Ocean Springs — There has been no shortage of news about what went wrong with the disaster relief effort after Hurricane Katrina. But quite an amazing number of things went right, as well. Without witnessing it, you can hardly imagine how many people and resources were brought to bear to help heal the Coast in the first two weeks after Katrina.
My phone kept working even during the hurricane. I know because when my house was flooding from the storm surge, I got a call from my sister in Canada. (She teased me later about apologizing that I couldn’t talk because my house was flooding).
Other than for three days after the storm, I had phone service the entire time — even while the cables were laying on the street. It was hard to get through to a lot of numbers because all circuits were busy. But I could reach and reassure friends and family we were okay by calling early in the day and late at night.
Second, considering the staggering amount of debris, the roads got cleared enough at least to pass in very short order. My water and sewer here in Ocean Springs worked except for a few hours the day of the storm.
“My department heads and staff were prepared as best as possible,” said Ocean Springs Mayor Connie Moran. “We had buildings and space identified for FEMA and emergency shelters. Our public works crew was able to clear the streets or make them passable within 48 hours. We got water up and running to 70% of the city within 72 hours.”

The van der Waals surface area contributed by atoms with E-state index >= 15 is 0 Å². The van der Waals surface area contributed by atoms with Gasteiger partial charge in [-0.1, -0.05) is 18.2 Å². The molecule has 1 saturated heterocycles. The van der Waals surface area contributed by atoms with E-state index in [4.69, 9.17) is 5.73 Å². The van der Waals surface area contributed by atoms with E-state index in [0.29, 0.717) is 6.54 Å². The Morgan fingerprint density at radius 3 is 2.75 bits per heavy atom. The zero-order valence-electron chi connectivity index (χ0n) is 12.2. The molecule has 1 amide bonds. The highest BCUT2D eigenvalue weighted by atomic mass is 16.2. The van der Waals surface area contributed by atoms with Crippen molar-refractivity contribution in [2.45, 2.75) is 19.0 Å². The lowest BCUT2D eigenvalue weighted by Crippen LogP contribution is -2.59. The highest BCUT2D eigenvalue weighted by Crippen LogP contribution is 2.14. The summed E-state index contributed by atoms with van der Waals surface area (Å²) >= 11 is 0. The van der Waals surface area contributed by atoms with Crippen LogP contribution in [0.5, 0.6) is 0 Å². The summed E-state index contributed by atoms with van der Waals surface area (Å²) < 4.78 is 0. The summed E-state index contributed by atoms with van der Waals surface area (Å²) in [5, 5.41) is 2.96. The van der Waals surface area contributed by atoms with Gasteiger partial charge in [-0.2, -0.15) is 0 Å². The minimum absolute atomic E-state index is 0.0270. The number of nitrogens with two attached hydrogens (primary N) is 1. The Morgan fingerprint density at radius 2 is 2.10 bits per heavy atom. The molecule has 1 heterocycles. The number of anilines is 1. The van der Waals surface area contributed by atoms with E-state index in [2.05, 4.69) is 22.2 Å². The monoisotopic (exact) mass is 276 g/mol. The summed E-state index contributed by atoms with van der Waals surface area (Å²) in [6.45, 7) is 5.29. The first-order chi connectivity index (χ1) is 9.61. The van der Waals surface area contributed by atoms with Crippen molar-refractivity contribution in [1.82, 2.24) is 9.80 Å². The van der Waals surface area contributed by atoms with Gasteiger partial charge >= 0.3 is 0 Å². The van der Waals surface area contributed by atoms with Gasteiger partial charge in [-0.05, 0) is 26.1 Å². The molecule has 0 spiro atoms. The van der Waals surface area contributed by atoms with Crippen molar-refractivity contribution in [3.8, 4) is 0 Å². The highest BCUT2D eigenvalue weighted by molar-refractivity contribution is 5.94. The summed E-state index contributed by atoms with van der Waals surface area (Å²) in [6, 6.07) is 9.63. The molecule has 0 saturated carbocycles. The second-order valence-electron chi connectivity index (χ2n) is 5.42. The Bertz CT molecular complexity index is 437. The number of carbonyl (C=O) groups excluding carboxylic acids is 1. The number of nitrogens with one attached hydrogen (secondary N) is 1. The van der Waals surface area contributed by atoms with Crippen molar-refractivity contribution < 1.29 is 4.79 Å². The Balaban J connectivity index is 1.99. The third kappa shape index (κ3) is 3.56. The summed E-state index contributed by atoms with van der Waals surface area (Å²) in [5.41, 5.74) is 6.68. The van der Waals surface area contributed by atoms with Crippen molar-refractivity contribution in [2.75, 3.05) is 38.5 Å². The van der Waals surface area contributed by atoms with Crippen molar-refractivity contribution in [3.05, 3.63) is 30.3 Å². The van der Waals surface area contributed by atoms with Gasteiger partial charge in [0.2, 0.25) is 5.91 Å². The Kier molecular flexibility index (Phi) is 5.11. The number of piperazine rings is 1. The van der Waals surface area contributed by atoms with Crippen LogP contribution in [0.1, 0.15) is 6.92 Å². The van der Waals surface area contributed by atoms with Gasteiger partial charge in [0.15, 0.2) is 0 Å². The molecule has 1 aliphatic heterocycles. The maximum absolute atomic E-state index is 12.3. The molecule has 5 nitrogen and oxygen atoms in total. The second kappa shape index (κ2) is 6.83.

Before the power came on some businesses pulled out old-fashioned calculators and opened to provide food, drinks and other supplies. La La Land, a convenience store on U.S. 90 between Ocean Springs and Gautier, was the only thing open for several days after the storm. I went the first day, and the shelves were nearly bare. But somehow they managed to replenish supplies, and even used a generator to pump gasoline.
Staggering aid effort
Another thing amazing to witness was the amount of aid that poured into the community. The many church groups that helped must have had trailers already packed and ready to go to get here so quickly. In Ocean Springs, the first major donations — food, water and clothing — came from the New Life Community Church in Chicago which, with the assistance of the Cook County Sheriff’s Department, arrived six days after the storm.
Church relief effort seemed to sprout on very corner. The Sun Herald reported that some churches were just coming down, looking for a parking lot where food and water was being distributed, and setting up to deliver supplies.
In my neighborhood, a church group came by door-to-door with a trailer of goods. They handed me a garbage bag and told me to fill it up with whatever I needed.
Back on the grid
A week after the massive storm, 30% to 40% of South Mississippi had power restored. Two weeks after the storm, power had been restored to just about everyone who could still receive power. Considering the massive amount of damage, that was an incredible effort.
Coast Electric Company alone had to replace 30,000 power poles in their service territory. That represented 750 tractor trailer rigs full of poles. At the height of the recovery effort, Mississippi Power Company (MPC) had an estimated 11,000 people working to restore electric service.